Is Compostable Packaging the Next Step in Sustainability?


Alter Eco’s new Gone4Good plant-based pouches are designed to decompose within three to six months.

As ubiquitous as it has become, plastic packaging is one of the biggest waste streams of the packaged food and beverage industry. Since most of the increasingly popular plastic pouches on the market today are non-recyclable, they simply end up in oceans or landfills and can emit harmful methane gas for years to come.

But craft-foods company Alter Eco wants to change that with the launch of its new Gone4Food plant-based pouches, which are designed to decompose within three to six months. Made from birch and eucalyptus wood pulp, non-GMO corn, and non-toxic ink printing, the compostable pouches now enclose Alter Eco’s line of organic heirloom quinoa products.

“Our new pouches give consumers a more sustainable option that doesn’t negatively impact our planet, all with the same convenience of existing food products,” said Mathieu Senard, co-founder and co-CEO, Alter Eco, in a launch announcement.


Can It Be Recycled?

Though the compostable pouches may be better for the environment than conventional plastic packaging, Senard told Nutritional Outlook that Gone4Good pouches should not be recycled because they are not suited for the current U.S. recycling infrastructure.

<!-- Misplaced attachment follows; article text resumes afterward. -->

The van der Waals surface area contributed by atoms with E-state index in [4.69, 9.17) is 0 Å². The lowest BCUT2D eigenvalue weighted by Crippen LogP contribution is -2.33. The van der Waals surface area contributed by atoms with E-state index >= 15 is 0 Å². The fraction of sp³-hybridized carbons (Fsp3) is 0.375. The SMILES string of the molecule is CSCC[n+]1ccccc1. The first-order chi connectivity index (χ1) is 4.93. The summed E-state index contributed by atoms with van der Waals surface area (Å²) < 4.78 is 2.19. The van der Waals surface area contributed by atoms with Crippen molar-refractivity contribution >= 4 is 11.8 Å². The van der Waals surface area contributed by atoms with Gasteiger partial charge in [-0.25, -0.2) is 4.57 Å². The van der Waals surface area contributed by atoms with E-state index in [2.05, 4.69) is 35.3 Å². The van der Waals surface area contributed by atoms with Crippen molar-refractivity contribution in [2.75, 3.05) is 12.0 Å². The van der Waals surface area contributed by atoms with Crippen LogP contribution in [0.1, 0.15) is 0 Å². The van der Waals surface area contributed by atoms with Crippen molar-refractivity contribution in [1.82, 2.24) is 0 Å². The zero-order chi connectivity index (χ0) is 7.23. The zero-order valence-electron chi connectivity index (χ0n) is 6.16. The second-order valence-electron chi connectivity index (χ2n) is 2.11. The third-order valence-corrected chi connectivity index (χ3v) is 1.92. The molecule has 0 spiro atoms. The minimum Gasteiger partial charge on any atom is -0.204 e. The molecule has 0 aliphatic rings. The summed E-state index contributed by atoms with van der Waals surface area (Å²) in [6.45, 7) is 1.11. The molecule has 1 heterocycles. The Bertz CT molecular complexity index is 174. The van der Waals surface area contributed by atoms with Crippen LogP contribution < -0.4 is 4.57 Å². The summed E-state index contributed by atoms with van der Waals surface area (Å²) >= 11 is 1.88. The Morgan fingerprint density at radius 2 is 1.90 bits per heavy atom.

“Although the pouch is made from plant-based materials, there are a couple of reasons why we do not recommend recycling the pouch with paper or cardboard,” Senard explained. “One, the layers are made of two different materials, non-GMO corn and trees, and would be a challenge to mechanically separate. Two, the ratio of film thickness and paperboard is large enough that it would cause issues in standardized paper recycling systems.”

However, infrastructure of green, compostable bins is expanding across the country, Senard noted.

As to the cost of the Gone4Good packaging, Senard said the price is currently higher than conventional plastic pouches, but Alter Eco hopes the cost “will go down in the future as more and more companies start using these materials.”

The new pouches first hit store shelves in January.


Read more:

Dietary Supplement Packaging: Pouch Power

Pouch Packaging Innovation at Natural Products Expo West


Michael Crane
Associate Editor
Nutritional Outlook Magazine

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